250113 Impact of economic recession on local health departments' (LHDs) budget, workforce, and programs: Are we out of the woods yet?

Tuesday, November 1, 2011: 5:30 PM

Gulzar Shah, PhD, MStat, MS , Health Policy and Management, Georgia Southern University, Jiann-Ping Hsu Collegf Public Health, Statesboro, GA
Christine Brickman Bhutta, PhD , Research and Evaluation, NACCHO, Washington, DC
Carolyn J. Leep, MS, MPH , National Association of County and City Health Officials, Washington, DC
Background: With anecdotal evidence of improvement in economic indicators, it is important to assess the situation of local health departments' (LHDs) budget. Objectives: The primary objective is to examine trends in LHDs' funding, workforce, and program cuts from 20082011 in the context of an economic recession. Methods: The study analyzes data from multiple waves of a survey, specially designed and conducted by the National Association of County and City Health Officials (NACCHO) to measure impact of recession on LHDs. Results: The proportion of LHDs who reported reduced budgets in the current year as compared to the previous year rose continuously between 2008 and 2010. In January 2008, 27 percent reported a lower budget than in the prior year. This figure rose to 45 percent in August 2009 and to 56 percent in November 2010. One-time funding from the American Recovery and Reinvestment Act (ARRA) and/or H1N1 supplemental funding offset only some of these losses. By November 2010, half of all LHDs had received this type of assistance. When taken into account, the percentage of LHDs that experienced budget cuts during calendar year 2010 falls to 44 percent. These budget cuts have translated into significant staff and program reductions. Since 2008, 30,000 cumulative jobs have been lost, approximately 19 percent of the LHD workforce in the country. In calendar year 2010, an additional 18,000 LHD employees were affected by cuts in working hours or mandatory furloughs resulting from budget cuts. Conclusions/Discussion: LHDs are severely strained by increasing budget and workforce cuts, to the point that they are being forced to eliminate or reduce vital programs that protect the public's health. There is no indication that impact of recession is subsiding. The study findings will improve our understanding about impact of recession on public health agencies' budgets, staff and programs.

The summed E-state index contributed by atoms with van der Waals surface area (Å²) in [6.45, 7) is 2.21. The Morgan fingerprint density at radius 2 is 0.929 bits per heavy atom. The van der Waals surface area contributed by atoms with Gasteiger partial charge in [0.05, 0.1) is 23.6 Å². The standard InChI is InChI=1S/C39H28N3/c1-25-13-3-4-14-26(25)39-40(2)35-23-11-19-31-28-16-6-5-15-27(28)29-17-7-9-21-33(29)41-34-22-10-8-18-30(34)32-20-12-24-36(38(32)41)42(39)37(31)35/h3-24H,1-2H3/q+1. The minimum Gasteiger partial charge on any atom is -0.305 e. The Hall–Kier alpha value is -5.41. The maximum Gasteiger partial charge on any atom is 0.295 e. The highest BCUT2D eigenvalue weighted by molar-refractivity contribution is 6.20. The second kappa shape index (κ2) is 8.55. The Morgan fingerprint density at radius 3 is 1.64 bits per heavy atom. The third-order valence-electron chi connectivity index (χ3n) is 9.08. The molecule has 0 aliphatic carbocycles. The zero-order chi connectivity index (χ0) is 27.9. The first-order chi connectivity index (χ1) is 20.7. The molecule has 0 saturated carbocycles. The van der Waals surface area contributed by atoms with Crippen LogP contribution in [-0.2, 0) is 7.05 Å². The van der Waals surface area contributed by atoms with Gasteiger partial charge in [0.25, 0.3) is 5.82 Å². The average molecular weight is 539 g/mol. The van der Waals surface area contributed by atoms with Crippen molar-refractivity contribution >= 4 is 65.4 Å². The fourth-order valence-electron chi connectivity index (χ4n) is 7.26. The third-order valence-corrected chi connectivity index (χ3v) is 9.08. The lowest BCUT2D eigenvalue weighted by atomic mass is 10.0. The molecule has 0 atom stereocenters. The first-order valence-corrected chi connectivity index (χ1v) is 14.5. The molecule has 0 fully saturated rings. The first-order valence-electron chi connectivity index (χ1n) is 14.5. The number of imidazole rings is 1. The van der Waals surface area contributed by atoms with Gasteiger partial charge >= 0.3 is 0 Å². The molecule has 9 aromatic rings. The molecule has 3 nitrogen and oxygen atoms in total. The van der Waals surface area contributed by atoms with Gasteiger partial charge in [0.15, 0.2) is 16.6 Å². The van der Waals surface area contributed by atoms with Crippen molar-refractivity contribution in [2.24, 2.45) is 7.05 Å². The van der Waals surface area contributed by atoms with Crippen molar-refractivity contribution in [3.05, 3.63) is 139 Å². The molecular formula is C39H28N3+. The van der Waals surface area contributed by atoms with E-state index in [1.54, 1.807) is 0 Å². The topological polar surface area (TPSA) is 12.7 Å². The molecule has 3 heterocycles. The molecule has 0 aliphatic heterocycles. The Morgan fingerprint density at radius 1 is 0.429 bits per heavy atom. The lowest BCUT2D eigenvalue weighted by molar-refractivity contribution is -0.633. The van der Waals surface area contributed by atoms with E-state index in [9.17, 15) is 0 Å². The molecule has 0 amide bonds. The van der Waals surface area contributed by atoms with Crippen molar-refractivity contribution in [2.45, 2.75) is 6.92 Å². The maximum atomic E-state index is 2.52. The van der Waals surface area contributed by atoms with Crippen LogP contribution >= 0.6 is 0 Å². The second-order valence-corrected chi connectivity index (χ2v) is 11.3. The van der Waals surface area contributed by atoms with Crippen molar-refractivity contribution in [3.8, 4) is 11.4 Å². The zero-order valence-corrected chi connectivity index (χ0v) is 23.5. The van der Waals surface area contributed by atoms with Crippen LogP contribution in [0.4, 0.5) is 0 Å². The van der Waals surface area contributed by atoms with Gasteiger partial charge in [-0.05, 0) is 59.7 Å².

Learning Areas:
Public health administration or related administration
Public health or related research

Learning Objectives:
Those who attend will be able to: a. describe the impact of recession on the budgets of local health departments between 2008 and 2010 and the extent to which government assistance offsets these losses b. discuss how these budget cuts translate into staff and program reductions c. Identify the extent to which these trends vary by LHD size, governance structure, and geographic location

Keywords: Local Public Health Agencies, Financing

Presenting author's disclosure statement:

Qualified on the content I am responsible for because: Because I am an integral part of the team collecting the data used in the research and primary contributors to the materials proposed for presentation.
Any relevant financial relationships? No

I agree to comply with the American Public Health Association Conflict of Interest and Commercial Support Guidelines, and to disclose to the participants any off-label or experimental uses of a commercial product or service discussed in my presentation.

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